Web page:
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Polynomial regression is said to be a subclass of linear regression. However, it seems that only linear regression can handle data input with more than one dimension, whereas polynomial regression cannot. Is my understanding correct?

For example,

Given a set of $N$ data pairs $\{(x_k,t_k)\}_{k = 1}^N, x_k \in \mathbb{R}^n, t_k\in \mathbb{R}$

A linear regression uses the model

$y(x,t) = \sum\limits_{i = 1}^n w_i x_i$ where $w_i$ are the coefficients of my model

Then the empirical loss is written as

$E = \|Xw - t\|$^2

where $X = \begin{bmatrix} 1 & x_1^T \\ \vdots & \vdots \\ 1 & x_N^T \end{bmatrix}$, $w = \begin{bmatrix} 1 & w_1 & \ldots & w_n\end{bmatrix}^T$

In the Polynomial regression case, my model is,

$y(x,t) =\sum\limits_{i = 0}^n w_ix^i = w_0 + w_1x + w_2x^2 + \ldots w_nx^n$

Here, $x$ no longer represents the entries of a vector $x \in \mathbb{R}^n$. But just a single point $x \in \mathbb{R}$.

I think the issue here is that powers are not defined for non-1D vectors.

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  • $\begingroup$ Powers are defined: they are called "tensor products." $\endgroup$ – whuber Jan 25 at 13:32
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Here is an example 3D surface quadratic polynomial and data. surface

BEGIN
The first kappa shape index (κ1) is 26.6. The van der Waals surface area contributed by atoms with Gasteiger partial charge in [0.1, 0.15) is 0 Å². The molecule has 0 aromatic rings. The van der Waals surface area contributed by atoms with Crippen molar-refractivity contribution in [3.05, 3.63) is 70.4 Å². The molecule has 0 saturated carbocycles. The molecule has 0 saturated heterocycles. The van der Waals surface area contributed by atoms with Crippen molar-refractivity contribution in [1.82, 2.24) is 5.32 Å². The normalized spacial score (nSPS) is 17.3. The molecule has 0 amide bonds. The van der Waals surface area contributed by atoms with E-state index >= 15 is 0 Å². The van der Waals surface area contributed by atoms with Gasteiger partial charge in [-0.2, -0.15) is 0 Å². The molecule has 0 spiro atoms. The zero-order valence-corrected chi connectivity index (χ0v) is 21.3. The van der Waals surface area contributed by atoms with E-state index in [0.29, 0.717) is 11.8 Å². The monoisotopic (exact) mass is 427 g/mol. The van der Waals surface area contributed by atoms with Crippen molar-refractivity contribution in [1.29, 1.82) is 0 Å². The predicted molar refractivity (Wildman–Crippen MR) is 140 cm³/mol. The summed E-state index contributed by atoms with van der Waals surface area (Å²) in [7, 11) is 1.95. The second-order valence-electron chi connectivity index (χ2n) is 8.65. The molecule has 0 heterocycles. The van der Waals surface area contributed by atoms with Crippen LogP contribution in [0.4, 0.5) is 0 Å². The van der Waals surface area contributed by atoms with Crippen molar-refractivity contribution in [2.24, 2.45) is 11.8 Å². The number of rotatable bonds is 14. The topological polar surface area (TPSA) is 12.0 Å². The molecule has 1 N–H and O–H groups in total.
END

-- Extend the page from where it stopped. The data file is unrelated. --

scatter

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  • $\begingroup$ How would you formulate this problem in terms of the loss? $\endgroup$ – Carlos - the Mongoose - Danger Jan 25 at 14:28
  • $\begingroup$ instead of "y=f(x)", I used "z=f(x,y)" and standard lowest sum-of-squared-error linear regression. For example, a flat surface would be "z = a + bx + cy". $\endgroup$ – James Phillips Jan 25 at 16:27
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I will quote wikipedia because it is really well said.

enter image description here

you can find this article here : https://en.wikipedia.org/wiki/Polynomial_regression

You will see here how you obtain it : http://mathworld.wolfram.com/LeastSquaresFittingPolynomial.html

and here on a more mathematic point of view: http://home.iitk.ac.in/~shalab/regression/Chapter12-Regression-PolynomialRegression.pdf

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  • $\begingroup$ But Wikipedia doesn't contradict what I said. Look, each row of the matrix $X$ looks like $[1, x_1, x_1^2, \ldots, x_1^m]$. But in linear regression, each row of the matrix $X$ consists of all the elements of the vector $[1, x_{11}, x_{12}, \ldots, x_{1m}]$. These are just totally different objects $\endgroup$ – Carlos - the Mongoose - Danger Jan 25 at 14:27

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